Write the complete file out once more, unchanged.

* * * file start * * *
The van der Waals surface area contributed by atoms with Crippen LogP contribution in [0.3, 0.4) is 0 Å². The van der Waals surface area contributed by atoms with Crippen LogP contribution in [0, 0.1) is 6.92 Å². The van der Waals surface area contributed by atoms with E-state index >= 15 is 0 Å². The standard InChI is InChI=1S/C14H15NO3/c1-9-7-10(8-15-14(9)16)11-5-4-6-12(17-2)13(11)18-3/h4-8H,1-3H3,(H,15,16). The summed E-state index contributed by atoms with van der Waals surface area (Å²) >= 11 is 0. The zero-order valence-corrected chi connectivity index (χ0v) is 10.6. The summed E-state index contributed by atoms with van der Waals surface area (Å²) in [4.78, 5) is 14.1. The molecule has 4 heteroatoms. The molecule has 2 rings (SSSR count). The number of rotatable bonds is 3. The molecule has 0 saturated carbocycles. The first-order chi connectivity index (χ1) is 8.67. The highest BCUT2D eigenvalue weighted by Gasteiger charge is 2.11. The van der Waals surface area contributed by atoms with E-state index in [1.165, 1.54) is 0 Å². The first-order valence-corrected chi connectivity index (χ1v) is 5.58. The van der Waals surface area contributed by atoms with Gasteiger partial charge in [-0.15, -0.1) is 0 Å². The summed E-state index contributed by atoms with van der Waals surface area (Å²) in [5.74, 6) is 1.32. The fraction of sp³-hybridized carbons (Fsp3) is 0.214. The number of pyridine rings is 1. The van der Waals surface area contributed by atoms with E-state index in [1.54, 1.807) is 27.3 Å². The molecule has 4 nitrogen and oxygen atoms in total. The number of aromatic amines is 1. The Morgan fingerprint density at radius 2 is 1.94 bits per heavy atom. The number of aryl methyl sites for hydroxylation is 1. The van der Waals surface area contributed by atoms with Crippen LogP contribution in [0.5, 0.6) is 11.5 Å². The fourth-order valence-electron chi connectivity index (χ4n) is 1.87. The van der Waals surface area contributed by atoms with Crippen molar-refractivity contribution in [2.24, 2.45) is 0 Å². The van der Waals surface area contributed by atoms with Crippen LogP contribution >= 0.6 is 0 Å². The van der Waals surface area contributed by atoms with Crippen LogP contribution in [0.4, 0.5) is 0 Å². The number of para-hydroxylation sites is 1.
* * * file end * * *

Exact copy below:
The van der Waals surface area contributed by atoms with Crippen LogP contribution in [0.3, 0.4) is 0 Å². The van der Waals surface area contributed by atoms with Crippen LogP contribution in [0, 0.1) is 6.92 Å². The van der Waals surface area contributed by atoms with E-state index >= 15 is 0 Å². The standard InChI is InChI=1S/C14H15NO3/c1-9-7-10(8-15-14(9)16)11-5-4-6-12(17-2)13(11)18-3/h4-8H,1-3H3,(H,15,16). The summed E-state index contributed by atoms with van der Waals surface area (Å²) >= 11 is 0. The zero-order valence-corrected chi connectivity index (χ0v) is 10.6. The summed E-state index contributed by atoms with van der Waals surface area (Å²) in [4.78, 5) is 14.1. The molecule has 4 heteroatoms. The molecule has 2 rings (SSSR count). The number of rotatable bonds is 3. The molecule has 0 saturated carbocycles. The first-order chi connectivity index (χ1) is 8.67. The highest BCUT2D eigenvalue weighted by Gasteiger charge is 2.11. The van der Waals surface area contributed by atoms with E-state index in [1.165, 1.54) is 0 Å². The first-order valence-corrected chi connectivity index (χ1v) is 5.58. The van der Waals surface area contributed by atoms with Gasteiger partial charge in [-0.15, -0.1) is 0 Å². The summed E-state index contributed by atoms with van der Waals surface area (Å²) in [5.74, 6) is 1.32. The fraction of sp³-hybridized carbons (Fsp3) is 0.214. The number of pyridine rings is 1. The van der Waals surface area contributed by atoms with E-state index in [1.54, 1.807) is 27.3 Å². The molecule has 4 nitrogen and oxygen atoms in total. The number of aromatic amines is 1. The Morgan fingerprint density at radius 2 is 1.94 bits per heavy atom. The number of aryl methyl sites for hydroxylation is 1. The van der Waals surface area contributed by atoms with Crippen LogP contribution in [0.5, 0.6) is 11.5 Å². The fourth-order valence-electron chi connectivity index (χ4n) is 1.87. The van der Waals surface area contributed by atoms with Crippen molar-refractivity contribution in [2.24, 2.45) is 0 Å². The van der Waals surface area contributed by atoms with Crippen LogP contribution >= 0.6 is 0 Å². The van der Waals surface area contributed by atoms with Crippen LogP contribution in [0.4, 0.5) is 0 Å². The number of para-hydroxylation sites is 1.